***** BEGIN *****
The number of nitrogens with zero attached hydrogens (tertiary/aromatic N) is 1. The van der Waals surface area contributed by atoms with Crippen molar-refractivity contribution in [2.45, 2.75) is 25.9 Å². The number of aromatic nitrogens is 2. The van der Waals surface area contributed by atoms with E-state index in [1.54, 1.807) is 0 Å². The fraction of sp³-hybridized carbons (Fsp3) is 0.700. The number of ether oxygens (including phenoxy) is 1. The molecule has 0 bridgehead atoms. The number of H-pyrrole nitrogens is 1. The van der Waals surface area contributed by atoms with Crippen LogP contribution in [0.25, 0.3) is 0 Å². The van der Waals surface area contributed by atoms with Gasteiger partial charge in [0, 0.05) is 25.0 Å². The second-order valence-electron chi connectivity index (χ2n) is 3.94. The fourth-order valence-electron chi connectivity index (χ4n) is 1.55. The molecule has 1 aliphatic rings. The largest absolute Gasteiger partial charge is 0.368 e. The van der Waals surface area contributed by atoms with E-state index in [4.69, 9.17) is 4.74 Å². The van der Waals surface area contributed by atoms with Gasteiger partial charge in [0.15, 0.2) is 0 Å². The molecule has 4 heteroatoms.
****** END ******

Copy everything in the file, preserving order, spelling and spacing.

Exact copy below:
The number of nitrogens with zero attached hydrogens (tertiary/aromatic N) is 1. The van der Waals surface area contributed by atoms with Crippen molar-refractivity contribution in [2.45, 2.75) is 25.9 Å². The number of aromatic nitrogens is 2. The van der Waals surface area contributed by atoms with E-state index in [1.54, 1.807) is 0 Å². The fraction of sp³-hybridized carbons (Fsp3) is 0.700. The number of ether oxygens (including phenoxy) is 1. The molecule has 0 bridgehead atoms. The number of H-pyrrole nitrogens is 1. The van der Waals surface area contributed by atoms with Crippen LogP contribution in [0.25, 0.3) is 0 Å². The van der Waals surface area contributed by atoms with Gasteiger partial charge in [0, 0.05) is 25.0 Å². The second-order valence-electron chi connectivity index (χ2n) is 3.94. The fourth-order valence-electron chi connectivity index (χ4n) is 1.55. The molecule has 1 aliphatic rings. The largest absolute Gasteiger partial charge is 0.368 e. The van der Waals surface area contributed by atoms with E-state index in [4.69, 9.17) is 4.74 Å². The van der Waals surface area contributed by atoms with Gasteiger partial charge in [0.15, 0.2) is 0 Å². The molecule has 4 heteroatoms.